SRC’s Response to Industrial Action at Kenyatta National Hospital
September 30, 2020 | 1:13 pm
In view of the industrial action at the Kenyatta National Hospital (KNH) over pay increase following re-categorisation, the Salaries and Remuneration Commission (SRC) finds it necessary to provide clarification on the matter.
It is imperative to state from the outset that the determination of remuneration and benefits in the public sector is subject to the advice of the Commission as provided in Article 230(4)(b) of the Constitution of Kenya, 2010. Since the promulgation of the Constitution, no other body or institution has the mandate to set, review and advise on remuneration and benefits in the public sector.
In exercising its mandate, the Commission takes into account the principles outlined in Article 230(5) of the Constitution, and Section 12(1) of the SRC Act, 2011, which ensures a fiscally sustainable, rationalised and equitable job grading and salary structures in the public sector.
These key principles are:
The need to ensure that the total public compensation bill is fiscally sustainable;
The need to ensure public services are able to attract and retain skills required to execute their functions;
The need to recognize performance and productivity;
Transparency and fairness; and
Equal pay to persons for work of equal value.
In effect, no other principle, criteria and/or fact, unless otherwise provided by law, can be used or relied upon to set, review and advice on remuneration and benefits in the public sector.
Pursuant to its mandate and based on these principles, the Commission undertook a job evaluation and determined the relative worth of jobs at KNH in 2017. The Commission advised KNH on the resultant job evaluation-based salary structure, which KNH has been implementing since 2017, with the last phase implemented with effect from 1 July 2020. Members of staff at KNH have therefore benefited from salary increases for the remuneration review cycle 2017/18 to 2020/21.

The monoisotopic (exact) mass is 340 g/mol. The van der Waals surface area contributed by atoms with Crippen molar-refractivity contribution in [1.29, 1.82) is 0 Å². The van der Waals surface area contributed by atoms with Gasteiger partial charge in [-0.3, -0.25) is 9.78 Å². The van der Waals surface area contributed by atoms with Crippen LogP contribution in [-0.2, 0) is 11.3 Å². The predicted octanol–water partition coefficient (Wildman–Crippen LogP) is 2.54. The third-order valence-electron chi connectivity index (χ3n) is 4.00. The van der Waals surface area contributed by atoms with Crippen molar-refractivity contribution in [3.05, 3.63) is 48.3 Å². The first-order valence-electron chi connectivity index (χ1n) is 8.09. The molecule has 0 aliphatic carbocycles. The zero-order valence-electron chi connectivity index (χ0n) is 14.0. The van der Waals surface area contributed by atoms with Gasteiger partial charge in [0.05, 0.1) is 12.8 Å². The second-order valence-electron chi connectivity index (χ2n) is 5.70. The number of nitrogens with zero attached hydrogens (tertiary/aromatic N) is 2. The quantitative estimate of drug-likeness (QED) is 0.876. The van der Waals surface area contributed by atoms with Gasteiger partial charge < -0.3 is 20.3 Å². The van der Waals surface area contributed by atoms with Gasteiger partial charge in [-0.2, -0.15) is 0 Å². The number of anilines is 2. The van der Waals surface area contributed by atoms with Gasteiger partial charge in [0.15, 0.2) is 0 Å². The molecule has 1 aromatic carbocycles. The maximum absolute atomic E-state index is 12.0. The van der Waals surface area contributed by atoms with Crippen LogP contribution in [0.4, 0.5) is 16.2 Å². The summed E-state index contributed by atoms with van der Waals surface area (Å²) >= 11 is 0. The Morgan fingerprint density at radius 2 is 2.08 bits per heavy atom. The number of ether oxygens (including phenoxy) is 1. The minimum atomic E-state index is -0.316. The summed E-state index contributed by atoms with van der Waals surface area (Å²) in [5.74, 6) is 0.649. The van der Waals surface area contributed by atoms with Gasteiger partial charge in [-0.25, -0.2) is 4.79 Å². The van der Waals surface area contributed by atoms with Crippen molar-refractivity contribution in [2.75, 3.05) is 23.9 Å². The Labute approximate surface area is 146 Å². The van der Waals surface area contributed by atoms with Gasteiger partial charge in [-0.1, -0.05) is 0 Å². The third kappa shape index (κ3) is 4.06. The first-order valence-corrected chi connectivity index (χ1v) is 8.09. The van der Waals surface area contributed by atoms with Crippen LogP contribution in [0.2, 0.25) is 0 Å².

Any pay review ought to ensure that there is no double compensation, inequity and/or distortion in pay in the sector. Further, in the fulfilment of its mandate, the Commission does not consider the availability of approved funding as the only basis for increasing pay.
The KNH management has been in discussion with the relevant trade unions for additional pay, over and above what has been advised by the Commission. Following these discussions, the KNH management recommended a salary structure subject to the advice of the Commission. The Commission advised KNH to retain the job evaluation salary structure on the basis that institutional re-categorisation is not a basis for change in the relative worth of jobs, if the jobs have not significantly changed.
The industrial action at KNH is as a result of demands for pay increase outside the Commission’s advice. Following conciliatory efforts to resolve the matter, the Commission will re-evaluate jobs at KNH to address any emerging issues, and upon completion of this exercise, the Commission will issue its advisory.